What is it?
The highly anticipated baby brother to the Mazda CX-5 SUV. It joins one of the fastest-growing segments of the new car market: pint-sized crossovers designed for the city rather than the great outdoors.
Huge sales for the Nissan Juke, Vauxhall Mokka and, more recently, the Citröen C4 Cactus prove there's strong demand for high-riding hatchbacks that give a commanding view of the road ahead but can still fit neatly into a tight parking space.
The Mazda CX-3 won't be short of rivals, with new arrivals including the Fiat 500X, Honda HR-V, Jeep Renegade and the new generation Suzuki Vitara.
Underneath, the CX-3 is largely based on the Mazda 2; even the dashboard is the same. The CX-3 is slightly wider than the supermini, although the wheelbase is identical. It has more headroom than a Mazda 3 (which is compromised by its sloping rear roofline), but the CX-3’s 264-litre boot capacity slots between that of the Mazda 2 (250 litres) and Mazda 3 (364 litres).
The CX-3 was designed in Mazda’s styling studio in Japan. When management was shown the full-size clay model for the first time they were reportedly so impressed they simply said “build that”. The styling really does help it stand out, especially at the front, and it's certainly nowhere near as awkward to look at as the Juke or Jeep Renegade.
The interior may be carried over from the Mazda 2 but it’s a classy, relatively roomy design. First impressions, then, are good.
What's it like?
There was a choice of two different engines during our world-first preview drive, held at a demanding private test track about 75 miles south-west of Melbourne. The the special access comes courtesy of the huge boom in Mazda's SUV sales in the Australian market, driven by the CX-5.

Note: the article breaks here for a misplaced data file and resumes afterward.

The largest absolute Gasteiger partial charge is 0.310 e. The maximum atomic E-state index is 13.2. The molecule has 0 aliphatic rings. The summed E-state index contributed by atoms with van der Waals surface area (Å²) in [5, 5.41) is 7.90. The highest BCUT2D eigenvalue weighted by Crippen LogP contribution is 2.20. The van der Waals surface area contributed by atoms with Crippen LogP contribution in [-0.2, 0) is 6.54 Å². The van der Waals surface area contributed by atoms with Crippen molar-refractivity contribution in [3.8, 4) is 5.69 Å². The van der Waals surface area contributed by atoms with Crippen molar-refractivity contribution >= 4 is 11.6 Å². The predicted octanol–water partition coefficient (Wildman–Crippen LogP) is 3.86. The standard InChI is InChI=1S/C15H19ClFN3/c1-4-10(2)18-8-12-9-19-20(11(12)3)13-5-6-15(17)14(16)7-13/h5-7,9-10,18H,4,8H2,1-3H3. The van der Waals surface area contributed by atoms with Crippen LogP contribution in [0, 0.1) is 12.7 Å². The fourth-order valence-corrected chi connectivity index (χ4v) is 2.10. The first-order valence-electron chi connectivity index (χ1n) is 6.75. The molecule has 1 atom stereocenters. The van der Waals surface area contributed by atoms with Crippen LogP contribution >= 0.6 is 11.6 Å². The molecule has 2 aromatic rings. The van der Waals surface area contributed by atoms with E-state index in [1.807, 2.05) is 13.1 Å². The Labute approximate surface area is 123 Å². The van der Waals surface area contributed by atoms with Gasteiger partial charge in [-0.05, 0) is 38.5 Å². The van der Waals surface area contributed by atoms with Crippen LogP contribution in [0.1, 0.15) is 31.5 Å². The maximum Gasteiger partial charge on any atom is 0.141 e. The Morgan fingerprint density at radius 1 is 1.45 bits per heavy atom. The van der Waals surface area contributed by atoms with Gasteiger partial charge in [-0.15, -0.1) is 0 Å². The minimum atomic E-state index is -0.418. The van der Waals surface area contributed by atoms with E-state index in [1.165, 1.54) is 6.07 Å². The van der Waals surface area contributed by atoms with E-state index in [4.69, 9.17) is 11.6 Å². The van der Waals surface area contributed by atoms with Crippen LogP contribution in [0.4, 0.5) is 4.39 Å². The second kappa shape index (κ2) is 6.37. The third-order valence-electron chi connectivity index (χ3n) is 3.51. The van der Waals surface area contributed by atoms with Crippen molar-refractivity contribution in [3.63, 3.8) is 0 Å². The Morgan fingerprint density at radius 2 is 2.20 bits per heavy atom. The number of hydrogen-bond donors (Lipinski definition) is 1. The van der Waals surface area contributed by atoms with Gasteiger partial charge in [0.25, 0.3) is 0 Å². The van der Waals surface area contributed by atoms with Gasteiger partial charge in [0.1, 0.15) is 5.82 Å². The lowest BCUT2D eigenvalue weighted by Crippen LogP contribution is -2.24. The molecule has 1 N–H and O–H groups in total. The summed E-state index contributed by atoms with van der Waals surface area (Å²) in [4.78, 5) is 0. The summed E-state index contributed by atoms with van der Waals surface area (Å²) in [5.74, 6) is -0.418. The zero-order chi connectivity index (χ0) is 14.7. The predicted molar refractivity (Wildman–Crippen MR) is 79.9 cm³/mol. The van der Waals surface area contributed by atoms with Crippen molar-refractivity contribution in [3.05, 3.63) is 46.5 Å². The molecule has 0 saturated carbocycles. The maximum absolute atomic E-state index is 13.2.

The first car we drove came with a 1.5-litre diesel engine (delivering 103bhp and 199lb ft) with on-demand all-wheel drive, fitted to a high-spec CX-3 riding on 18-inch alloys.
The diesel is relatively refined but lacked oomph when moving off from rest. Once you're on the move, though, it keeps up a comfortable pace without much effort, with decent in-gear flexibility and a broad spread of torque. The optional six-speed automatic gearbox changed down gears fairly intuitively for quick bursts of acceleration and overtakes.
There are no official performance or economy figures at this stage, but thanks to its clever Skyactiv fuel saving tech the same motor in the Mazda 2 comes in below 90g/km for CO2, so even with four-wheel drive and an automatic 'box, the CX-3 promises to be a cheap car to run.
The little Mazda strikes a fair balance between nice steering feel and decent ride comfort over bumps, even on the large alloys of our test car. Indeed, the CX-3 drives with the same confidence and stability as a hatchback, and doesn’t have the topsy-turvy body roll or poor composure of some SUVs.
Next up was the 2.0-litre petrol-engined front-wheel-drive version. It certainly felt a lot quicker off the line than the diesel, even though it promises fuel economy of around 50mpg (with the automatic gearbox). It also rode on 16-inch wheels, which gave a more compliant ride, and the steering felt a bit sharper (possibly aided by the slight weight advantage it enjoys over the diesel).